That was a look at our fun collection of thunderstorms here in Seattle.  It's a rare event out here, but it makes sense once you look at the setup.  I'm going to bring back those virtual temperature profiles at some point in the future to talk about the development of the capping inversion.  You can really see in those profiles how a capping inversion is developing this morning over the area.  But more on that in another blog.  For now I'll just enjoy the show.

Wednesday, July 20, 2011

The Ridge Continues...

As most people in the central US are well aware, it has been extremely hot and humid for the past several days.  Model forecasts indicate that we'll be staying this way for a little while longer, too.

This morning's 500mb analysis shows the ridge that has been promoting these hot, stagnant conditions rather clearly:
GFS 500mb analysis at 12Z, July 20, 2011.
There is pronounced ridging with the main axis of the ridge centered over the Mississippi River valley.  Troughing is evident over the Pacific Northwest, where cloudy skies and cooler-than-normal temperatures offer one of the few places in the country to escape the heat.

It looks like that trough area in the Pacific northwest will try to move inland this week, causing some fluctuations in the structure of the ridge.  Here's the GFS 48-hour forecast for 500mb heights on Friday morning:
GFS 48-hour forecast of 500mb heights and winds at 12Z, July 22, 2011.
The sharpness of the ridge is diminished and the trough over the Pacific northwest seems to be deepening and making progress inland.  However, this progress appers to be shortlived.  Here's the 96-hour GFS forecast for 12Z Sunday:
GFS 96-hour forecast of 500 mb heights and winds for 12Z, July 24, 2011.
It looks like a shortwave is forecast to advance across the northern tier of the US.  This somewhat modulates the ridge strength, but doesn't dig into the southern plains or southeast where it would really have to go to do anything about the ridge.  The resulting 500mb pattern looks very "zonal"--there's a lot of east-west motion as opposed to strong north-south motion.  Also, the iso-height lines (the dark contours) run mostly east-west.  This is all typical of a "zonal" pattern.  Zonal patterns are highly unpredictable, particularly at forecast times that are far into the future.  Since small, shortwave ridges and troughs can make all the difference in precipitation (and temperature) forecasts, a pattern that's very "flat" is susceptible to small perturbations.  Thus, this forecast is very uncertain.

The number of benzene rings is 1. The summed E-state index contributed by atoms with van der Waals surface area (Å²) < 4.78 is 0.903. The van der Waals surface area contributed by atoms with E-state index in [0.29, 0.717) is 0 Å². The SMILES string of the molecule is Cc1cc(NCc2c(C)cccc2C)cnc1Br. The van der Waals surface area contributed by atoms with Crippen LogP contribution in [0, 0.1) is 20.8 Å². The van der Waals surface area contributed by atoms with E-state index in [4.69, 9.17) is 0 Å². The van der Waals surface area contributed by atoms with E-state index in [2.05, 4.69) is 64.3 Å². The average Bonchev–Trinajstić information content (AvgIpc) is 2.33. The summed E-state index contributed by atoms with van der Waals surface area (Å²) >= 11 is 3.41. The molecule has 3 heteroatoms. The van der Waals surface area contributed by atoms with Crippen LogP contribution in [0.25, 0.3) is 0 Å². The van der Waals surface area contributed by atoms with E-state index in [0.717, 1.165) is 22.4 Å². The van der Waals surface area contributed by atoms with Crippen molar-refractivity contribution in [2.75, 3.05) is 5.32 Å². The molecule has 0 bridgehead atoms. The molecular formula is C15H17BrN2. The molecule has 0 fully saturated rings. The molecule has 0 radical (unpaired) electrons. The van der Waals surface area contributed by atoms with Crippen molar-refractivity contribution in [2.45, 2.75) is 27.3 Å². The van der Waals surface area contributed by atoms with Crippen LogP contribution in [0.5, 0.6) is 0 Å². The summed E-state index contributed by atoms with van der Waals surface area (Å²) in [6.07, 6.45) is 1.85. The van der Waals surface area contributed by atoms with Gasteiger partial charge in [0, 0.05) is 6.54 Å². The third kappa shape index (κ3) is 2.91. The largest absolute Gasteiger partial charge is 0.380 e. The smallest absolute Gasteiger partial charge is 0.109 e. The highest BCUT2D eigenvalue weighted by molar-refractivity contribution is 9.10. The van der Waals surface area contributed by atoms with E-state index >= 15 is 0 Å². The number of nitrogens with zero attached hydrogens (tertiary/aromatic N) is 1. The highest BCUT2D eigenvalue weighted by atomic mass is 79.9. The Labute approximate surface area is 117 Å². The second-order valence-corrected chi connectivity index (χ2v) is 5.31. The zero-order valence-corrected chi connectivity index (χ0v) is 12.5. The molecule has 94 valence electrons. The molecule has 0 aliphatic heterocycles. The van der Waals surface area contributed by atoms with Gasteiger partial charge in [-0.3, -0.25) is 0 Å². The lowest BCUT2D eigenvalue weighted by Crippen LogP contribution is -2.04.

Still, looking further into the future, there's enough confidence that the Climate Prediction Center outlook for 8-14 days from now still has above-normal temperatures forecast for pretty much everywhere in the continental United States except for the Pacific Northwest:
CPC 8-14 day temperature probabilities as of July 20, 2011.
Another function of this ridge is to direct storm systems and moisture flow in a clockwise manner around the periphery of the ridge.  With the ridge centered over the southen plains and lower Mississippi valley, it's no surprise that that area (in the middle of the ridge) would be expecting below normal precipitation.  In contrast, areas around the perimeter of the ridge will have increased chances of seeing storms and probably have higher chances of precipitation.  This explains the CPC's 8-14 day precipitation outlook: